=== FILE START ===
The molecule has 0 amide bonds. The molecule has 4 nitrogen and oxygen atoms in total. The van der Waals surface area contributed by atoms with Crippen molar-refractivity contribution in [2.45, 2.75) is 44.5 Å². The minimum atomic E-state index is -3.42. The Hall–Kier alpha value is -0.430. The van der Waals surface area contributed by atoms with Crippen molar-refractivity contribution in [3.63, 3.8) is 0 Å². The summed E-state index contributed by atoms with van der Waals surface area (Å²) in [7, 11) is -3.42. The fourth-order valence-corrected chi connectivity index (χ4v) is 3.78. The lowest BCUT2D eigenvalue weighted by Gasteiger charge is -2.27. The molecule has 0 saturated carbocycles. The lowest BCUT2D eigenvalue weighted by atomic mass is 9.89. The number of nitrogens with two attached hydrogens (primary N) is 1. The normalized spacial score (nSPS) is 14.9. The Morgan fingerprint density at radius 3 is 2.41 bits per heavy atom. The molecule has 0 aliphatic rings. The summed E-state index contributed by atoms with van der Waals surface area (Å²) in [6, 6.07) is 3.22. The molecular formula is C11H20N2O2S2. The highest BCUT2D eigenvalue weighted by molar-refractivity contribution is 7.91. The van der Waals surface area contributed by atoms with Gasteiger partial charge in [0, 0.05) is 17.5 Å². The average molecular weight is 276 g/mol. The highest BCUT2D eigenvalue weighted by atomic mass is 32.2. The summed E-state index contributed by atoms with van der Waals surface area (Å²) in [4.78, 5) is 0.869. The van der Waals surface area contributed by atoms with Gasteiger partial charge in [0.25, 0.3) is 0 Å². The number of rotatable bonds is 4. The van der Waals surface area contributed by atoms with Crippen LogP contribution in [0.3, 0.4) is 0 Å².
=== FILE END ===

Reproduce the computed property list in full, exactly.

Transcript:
The molecule has 0 amide bonds. The molecule has 4 nitrogen and oxygen atoms in total. The van der Waals surface area contributed by atoms with Crippen molar-refractivity contribution in [2.45, 2.75) is 44.5 Å². The minimum atomic E-state index is -3.42. The Hall–Kier alpha value is -0.430. The van der Waals surface area contributed by atoms with Crippen molar-refractivity contribution in [3.63, 3.8) is 0 Å². The summed E-state index contributed by atoms with van der Waals surface area (Å²) in [7, 11) is -3.42. The fourth-order valence-corrected chi connectivity index (χ4v) is 3.78. The lowest BCUT2D eigenvalue weighted by Gasteiger charge is -2.27. The molecule has 0 saturated carbocycles. The lowest BCUT2D eigenvalue weighted by atomic mass is 9.89. The number of nitrogens with two attached hydrogens (primary N) is 1. The normalized spacial score (nSPS) is 14.9. The Morgan fingerprint density at radius 3 is 2.41 bits per heavy atom. The molecule has 0 aliphatic rings. The summed E-state index contributed by atoms with van der Waals surface area (Å²) in [6, 6.07) is 3.22. The molecular formula is C11H20N2O2S2. The highest BCUT2D eigenvalue weighted by molar-refractivity contribution is 7.91. The van der Waals surface area contributed by atoms with Gasteiger partial charge in [0, 0.05) is 17.5 Å². The average molecular weight is 276 g/mol. The highest BCUT2D eigenvalue weighted by atomic mass is 32.2. The summed E-state index contributed by atoms with van der Waals surface area (Å²) in [4.78, 5) is 0.869. The van der Waals surface area contributed by atoms with Gasteiger partial charge in [0.25, 0.3) is 0 Å². The number of rotatable bonds is 4. The van der Waals surface area contributed by atoms with Crippen LogP contribution in [0.3, 0.4) is 0 Å².